Wow, the secret really is getting out…
St. John was yet again named one of the best of this best. This time, however, is was Coral Bay that specifically made the list. Smithsonian Magazine just released its 20 Best Small Towns to Visit in 2016 list and our very own Coral Bay made the cut at number 18. Here’s what they had to say:
In honor of the 100th anniversary of the National Park Service, our top picks this year are all towns close to America’s natural splendors
Known as Saint John’s “other” town (Cruz Bay, with a population of 2,750, is the island’s largest), Coral Bay, located on the southeastern side of the U.S. Virgin Island, has its own quieter appeal, boasting miles of white sand beaches, with crystal clear waters for swimming and snorkeling, local pride, as well as some important historical sites.
To enjoy the clear blue waters of Coral Bay, rent snorkel equipment and watch blue marlin, sailfish and yellowfin tuna swim by. For a great meal and live music, Miss Lucy’s offers a famous crab-cake benedict and regular jazz performances. Avoid the horrors of highway traffic on Thanksigivng and travel to Coral Bay for the holiday; its annual tradition of “Thankspigging,” features a pot luck meal that includes a pig roast hosted by local burger joint Skinny Legs.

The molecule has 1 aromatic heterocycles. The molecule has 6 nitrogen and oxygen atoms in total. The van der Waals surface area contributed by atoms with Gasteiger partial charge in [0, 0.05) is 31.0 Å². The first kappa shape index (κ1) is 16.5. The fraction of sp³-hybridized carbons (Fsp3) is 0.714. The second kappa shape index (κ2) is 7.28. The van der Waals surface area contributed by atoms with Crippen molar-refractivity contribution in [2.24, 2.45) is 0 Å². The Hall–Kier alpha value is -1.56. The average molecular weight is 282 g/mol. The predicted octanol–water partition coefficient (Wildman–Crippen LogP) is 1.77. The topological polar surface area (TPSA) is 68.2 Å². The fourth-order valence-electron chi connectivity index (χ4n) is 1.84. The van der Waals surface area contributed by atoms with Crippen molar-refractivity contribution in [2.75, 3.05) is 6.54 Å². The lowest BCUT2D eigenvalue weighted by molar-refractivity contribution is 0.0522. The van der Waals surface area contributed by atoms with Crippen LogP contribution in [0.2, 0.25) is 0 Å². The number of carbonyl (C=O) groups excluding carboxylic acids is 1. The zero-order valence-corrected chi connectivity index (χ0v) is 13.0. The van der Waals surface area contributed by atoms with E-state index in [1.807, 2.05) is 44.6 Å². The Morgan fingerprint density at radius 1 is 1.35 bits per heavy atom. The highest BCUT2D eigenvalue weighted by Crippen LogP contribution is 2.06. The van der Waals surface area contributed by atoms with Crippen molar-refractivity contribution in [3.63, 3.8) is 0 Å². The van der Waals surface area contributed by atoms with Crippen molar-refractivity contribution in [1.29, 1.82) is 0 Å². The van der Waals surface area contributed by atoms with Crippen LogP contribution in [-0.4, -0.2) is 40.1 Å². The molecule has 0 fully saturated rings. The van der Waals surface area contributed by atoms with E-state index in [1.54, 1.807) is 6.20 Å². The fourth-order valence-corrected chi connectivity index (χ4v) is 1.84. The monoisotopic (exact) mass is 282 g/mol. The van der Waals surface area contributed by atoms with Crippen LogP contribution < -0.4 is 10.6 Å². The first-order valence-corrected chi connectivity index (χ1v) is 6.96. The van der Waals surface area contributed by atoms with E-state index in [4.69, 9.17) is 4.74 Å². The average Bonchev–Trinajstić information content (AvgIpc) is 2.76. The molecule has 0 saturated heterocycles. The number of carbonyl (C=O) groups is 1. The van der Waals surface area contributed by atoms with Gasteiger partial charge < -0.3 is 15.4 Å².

Like much of the Caribbean, Saint John has a tragic colonial legacy, and to understand it better, visit the Emmaus Moravian Church. The Estate Carolina plantation, walking distance from Coral Harbor, was the site of a 1733 Slave Revolt, one of the earliest revolts where enslaved workers rose up against their Danish masters. They successfully won control of the island and held it for six months until reinforcements arrived and squashed the rebellion. It would take until 1848 for slavery to be abolished on the island.
The United States purchased Saint John from the Danish West India and Guinea Company in 1917, and Laurance Rockefeller, who was heavily involved in the creation of the Virgin Islands National Park (which takes up two-thirds of Saint John), donated more than 5,000 acres of the island to the National Park Service.
Rockefeller encouraged eco-friendly tourism, and the island delivers on that front. Just ten minutes from downtown Coral Bay, the beautiful and environmentally conscious Concordia Eco-Tents, provide a hospitable place to stay.
Well that was a nice little write up. The only issue though is that this is the pic that they used along with the story. Oh well Smithsonian, better luck next time… 🙂